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Frequently asked questions to a Dentist York

During our life we have 2 sets of teeth. The first are deciduous teeth (also known as primary, baby or milk teeth), which are later replaced by permanent adult teeth.

Deciduous teeth:

When we are born we already have teeth beneath our gums. These milk teeth (deciduous teeth) begin to appear when we are about 6 or 7 months old and we have 20 of them by about the age of 3. These milk teeth are very important for chewing and speech, as well as helping develop the jaw, so it is important to look after them. Between the ages of about 6 or 7, the roots of these milk teeth dissolve and eventually the tooth falls out. Milk teeth also work as a guide for adult teeth to follow - so even though they drop out it is important to look after them to avoid damage to the adult teeth when they arrive.

Adult teeth

Permanent teeth begin to replace the front deciduous teeth from the age of about 6. For the next 6 to 8 years there is a gradual replacement of milk teeth by adult teeth. This stage is called mixed dentition, as both milk and adult teeth will be in the mouth at the same time. By the age of about 12-14 all adult teeth should have appeared with the exception of wisdom teeth (third molars). At this stage the mouth will contain 28 teeth. These teeth have to last for life as we only get one set.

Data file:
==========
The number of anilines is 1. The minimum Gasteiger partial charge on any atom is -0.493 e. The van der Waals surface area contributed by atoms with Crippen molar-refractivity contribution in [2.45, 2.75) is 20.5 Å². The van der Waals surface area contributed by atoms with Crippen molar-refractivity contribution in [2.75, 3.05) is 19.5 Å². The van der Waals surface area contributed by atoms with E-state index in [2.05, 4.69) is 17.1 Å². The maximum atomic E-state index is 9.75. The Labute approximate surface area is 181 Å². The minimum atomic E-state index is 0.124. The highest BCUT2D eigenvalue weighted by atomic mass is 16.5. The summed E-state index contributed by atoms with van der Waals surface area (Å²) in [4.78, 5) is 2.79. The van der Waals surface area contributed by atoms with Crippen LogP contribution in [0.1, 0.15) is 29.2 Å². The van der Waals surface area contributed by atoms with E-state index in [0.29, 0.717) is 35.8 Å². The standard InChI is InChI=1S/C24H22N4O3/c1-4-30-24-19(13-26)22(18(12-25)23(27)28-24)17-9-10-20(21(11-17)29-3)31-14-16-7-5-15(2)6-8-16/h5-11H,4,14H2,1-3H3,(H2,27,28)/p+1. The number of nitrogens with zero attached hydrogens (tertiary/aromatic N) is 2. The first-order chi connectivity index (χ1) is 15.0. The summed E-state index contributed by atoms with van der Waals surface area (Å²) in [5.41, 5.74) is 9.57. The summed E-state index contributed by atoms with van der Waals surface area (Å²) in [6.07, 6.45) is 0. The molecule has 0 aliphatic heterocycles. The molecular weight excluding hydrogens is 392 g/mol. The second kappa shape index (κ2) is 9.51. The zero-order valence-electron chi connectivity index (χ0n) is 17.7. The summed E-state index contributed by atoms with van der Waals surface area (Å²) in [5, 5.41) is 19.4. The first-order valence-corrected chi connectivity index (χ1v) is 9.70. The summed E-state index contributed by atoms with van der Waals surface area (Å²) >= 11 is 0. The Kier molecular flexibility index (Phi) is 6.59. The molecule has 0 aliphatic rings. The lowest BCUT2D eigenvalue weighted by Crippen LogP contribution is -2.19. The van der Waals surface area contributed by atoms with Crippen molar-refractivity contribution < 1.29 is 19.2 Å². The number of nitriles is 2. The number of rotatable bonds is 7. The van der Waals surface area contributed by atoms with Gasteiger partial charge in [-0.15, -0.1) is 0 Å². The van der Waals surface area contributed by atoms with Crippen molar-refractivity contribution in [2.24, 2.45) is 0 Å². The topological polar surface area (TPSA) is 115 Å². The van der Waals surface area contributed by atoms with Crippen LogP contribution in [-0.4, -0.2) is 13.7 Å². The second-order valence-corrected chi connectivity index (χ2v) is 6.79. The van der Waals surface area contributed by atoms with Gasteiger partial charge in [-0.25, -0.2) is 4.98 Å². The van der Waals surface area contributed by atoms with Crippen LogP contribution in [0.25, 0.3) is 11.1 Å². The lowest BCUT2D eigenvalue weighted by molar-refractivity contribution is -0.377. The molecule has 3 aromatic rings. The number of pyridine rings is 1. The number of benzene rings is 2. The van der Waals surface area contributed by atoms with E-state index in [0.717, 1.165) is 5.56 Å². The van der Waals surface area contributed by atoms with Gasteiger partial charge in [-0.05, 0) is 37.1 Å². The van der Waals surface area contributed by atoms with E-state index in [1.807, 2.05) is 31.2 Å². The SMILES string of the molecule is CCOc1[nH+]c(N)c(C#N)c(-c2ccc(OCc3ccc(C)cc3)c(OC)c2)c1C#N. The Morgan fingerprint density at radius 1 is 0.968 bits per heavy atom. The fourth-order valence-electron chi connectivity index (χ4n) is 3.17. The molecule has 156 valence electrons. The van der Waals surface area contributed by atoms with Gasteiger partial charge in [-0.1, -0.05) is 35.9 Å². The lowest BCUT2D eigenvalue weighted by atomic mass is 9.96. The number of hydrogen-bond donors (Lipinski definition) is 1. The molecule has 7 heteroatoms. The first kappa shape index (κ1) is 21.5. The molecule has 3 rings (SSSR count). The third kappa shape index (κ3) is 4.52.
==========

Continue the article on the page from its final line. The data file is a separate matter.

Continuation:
The teeth are composed of various different elements.

Tooth crown - The visible part of the tooth in the mouth.

Enamel - Enamel is the tough outer coating of the tooth and is the hardest substance in the body and gives the tooth its white appearance.

Dentine - Dentine is the softer structure that comprises the majority of the tooth substance. It is full of tiny tubes that can transmit such signals as hot, cold and painful stimuli to the pulp of the tooth where the nerves and blood vessels are found. It is yellow in colour.

Gums - Firm flesh around the roots of the teeth.

Root - The tooth is like an iceberg – although all we see in the mouth is the crown, beneath the surface, embedded in the bone of the jaw is the complex structure of the root.

Pulp - A soft tissue made up of blood vessels and nerves, which feeds the hard dental tissues. It is often called the dental nerve. The nerves and blood vessels in the pulp are connected to the nervous and circulatory systems of the body.

Cement - The bone-like substance covering the root.

Periodontium - Tissue which keeps the tooth in place.

Jaw bone - The bone which forms the framework of the mouth and which holds the teeth in place.

There are different types of teeth in the mouth with different functions:

Incisors - Thin and sharp, used to cut and slice food.

Canines - Sharp and pointed, used to hold and tear food.

Premolars - Sharp, flat surfaces, to hold and crush food.

Molars - Broad and flat, used to chew and grind food.


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